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Generating Pandoc Heading Identifiers In ColdFusion

Ben Nadel
Published: December 6, 2023

Over on my Feature Flags book website, I’m using my book’s Markdown content to generate the HTML for the page. I then use jSoup to inject a table of contents (TOC); which requires that I insert an identifier into each header element. And, now that I’m trying to use Pandoc to generate an EPUB (digital book) version, I need to make sure that my ColdFusion-based header identifiers match the ones that Pandoc will generate in the final EPUB.

The Pandoc documentation on “Headings and Sections” describes the algorithm that it uses to generate the heading identifiers:

  • Remove all formatting, links, etc.
  • Remove all footnotes.
  • Remove all non-alphanumeric characters, except underscores, hyphens, and periods.
  • Replace all spaces and newlines with hyphens.
  • Convert all alphabetic characters to lowercase.
  • Remove everything up to the first letter (identifiers may not begin with a number or punctuation mark).
  • If nothing is left after this, use the identifier “section”.

The Pandoc documentation also provides a set of sample headings and the identifiers that it will generate. We can use these samples to test our ColdFusion algorithm. And, of course, we’ll make ample use of Regular Expressions to solve this problem.

In the following ColdFusion code, we’re looping over the samples provided by Pandoc and asserting that our ColdFusion-generated identifier matches the expected identifier:

<cfscript>
	// These values are provided in the Pandoc documentation on Headings and Sections.
	assertions = [
		{
			heading: "Heading identifiers in HTML",
			identifier: "heading-identifiers-in-html"
		},
		{
			heading: "Maître d'hôtel",
			identifier: "maître-dhôtel"
		},
		{
			heading: "*Dogs*?--in *my* house?",
			identifier: "dogs--in-my-house"
		},
		{
			heading: "[HTML], [S5], or [RTF]?",
			identifier: "html-s5-or-rtf"
		},
		{
			heading: "3. Applications",
			identifier: "applications"
		},
		{
			heading: "33",
			identifier: "section"
		}
	];
	// Let's test the Pandoc header assertions against our ColdFusion algorithm, yay!
	for ( assertion in assertions ) {
		identifier = generateIdentifier( assertion.heading );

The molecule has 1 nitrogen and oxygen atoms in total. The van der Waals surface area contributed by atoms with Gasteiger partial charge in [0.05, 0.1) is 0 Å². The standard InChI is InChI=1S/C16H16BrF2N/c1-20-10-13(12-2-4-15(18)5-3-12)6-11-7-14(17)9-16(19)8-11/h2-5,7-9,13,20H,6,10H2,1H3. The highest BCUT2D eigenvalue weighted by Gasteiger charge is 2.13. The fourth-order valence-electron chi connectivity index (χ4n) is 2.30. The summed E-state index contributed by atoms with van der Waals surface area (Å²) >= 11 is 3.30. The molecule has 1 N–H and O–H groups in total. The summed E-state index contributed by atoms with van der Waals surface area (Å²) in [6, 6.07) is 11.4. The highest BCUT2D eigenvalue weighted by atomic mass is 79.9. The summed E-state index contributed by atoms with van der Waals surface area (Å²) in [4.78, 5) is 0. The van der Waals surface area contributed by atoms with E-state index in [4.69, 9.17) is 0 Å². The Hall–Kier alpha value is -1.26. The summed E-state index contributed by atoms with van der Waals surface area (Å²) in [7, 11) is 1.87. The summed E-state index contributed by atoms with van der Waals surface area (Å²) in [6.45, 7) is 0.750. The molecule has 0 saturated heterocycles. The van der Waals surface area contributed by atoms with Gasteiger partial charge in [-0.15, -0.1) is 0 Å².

writeOutput("
			<p>
				Heading: #encodeForHtml( assertion.heading )# <br />
				Expected: #encodeForHtml( assertion.identifier )# <br />
				Received: #encodeForHtml( identifier )# <br />
				Pass: <b>#yesNoFormat( assertion.identifier == identifier )#</b>
			</p>
		");
	}
	// ------------------------------------------------------------------------------- //
	// ------------------------------------------------------------------------------- //
	/**
	* I generate a Pandoc section identifier (ie, URL anchor) from the given heading text.
	* 
	* ASSUMPTION: For this demo, I am assuming that all formatting, links, and footnotes
	* have already been removed and that we are dealing with plain-text header values.
	*/
	public string function generateIdentifier( required string heading ) {
		var identifier = heading
			.trim()
			// Convert all alphabetic characters to lowercase.
			.lcase()
			// Replace all spaces and newlines with hyphens.
			.reReplace( "\s+", "-", "all" )
			// Remove all non-alphanumeric characters, except underscores, hyphens,
			// and periods.
			.reReplace( "[^\w.-]+", "", "all" )
			// Remove everything up to the first letter (identifiers may not begin with
			// a number or punctuation mark).
			.reReplace( "^[^a-z]+", "" )
		;
		// If nothing is left after this, use the identifier section.
		if ( ! identifier.len() ) {
			return( "section" );
		}
		return( identifier );
	}
</cfscript>

As a general rule, when using Regular Expressions to solve a problem, always move the “convert to lowercase” step as high-up in the algorithm as you can. That way, you can simplify your patterns by using [a-z] instead of [a-zA-Z]; and, you can use .reReplace() instead of .reReplaceNoCase(), which will be more efficient.

In this ColdFusion code, I’ve used Pandoc’s description of each step as a comment in the code so that you can see how each RegEx pattern maps to Pandoc’s intended outcome. If Regular Expressions seem like a foreign language to you, check out my video presentation on basic pattern usage. Once you start using patterns, you’ll find that they improve the quality of your developer life.

With that said, if we run this ColdFusion code, we get the following output:

Output of header identifier assertions showing that ColdFusion generated the correct values.

As you can see, the heading identifiers generated by our ColdFusion Regular Expression replacements match the identifier assertions provided by Pandoc. At this point, I can update my Feature Flags site logic and not worry about the inter-chapter links breaking when I generate my EPUB.

Note: My Feature Flags site uses Flexmark to convert from Markdown to HTML in ColdFusion (during site bootstrapping and initialization); which is why the two algorithms need to be aligned. This way, I neither need to install Pandoc on my server nor do I need to commit the generated HTML to my source control.

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Source: www.bennadel.com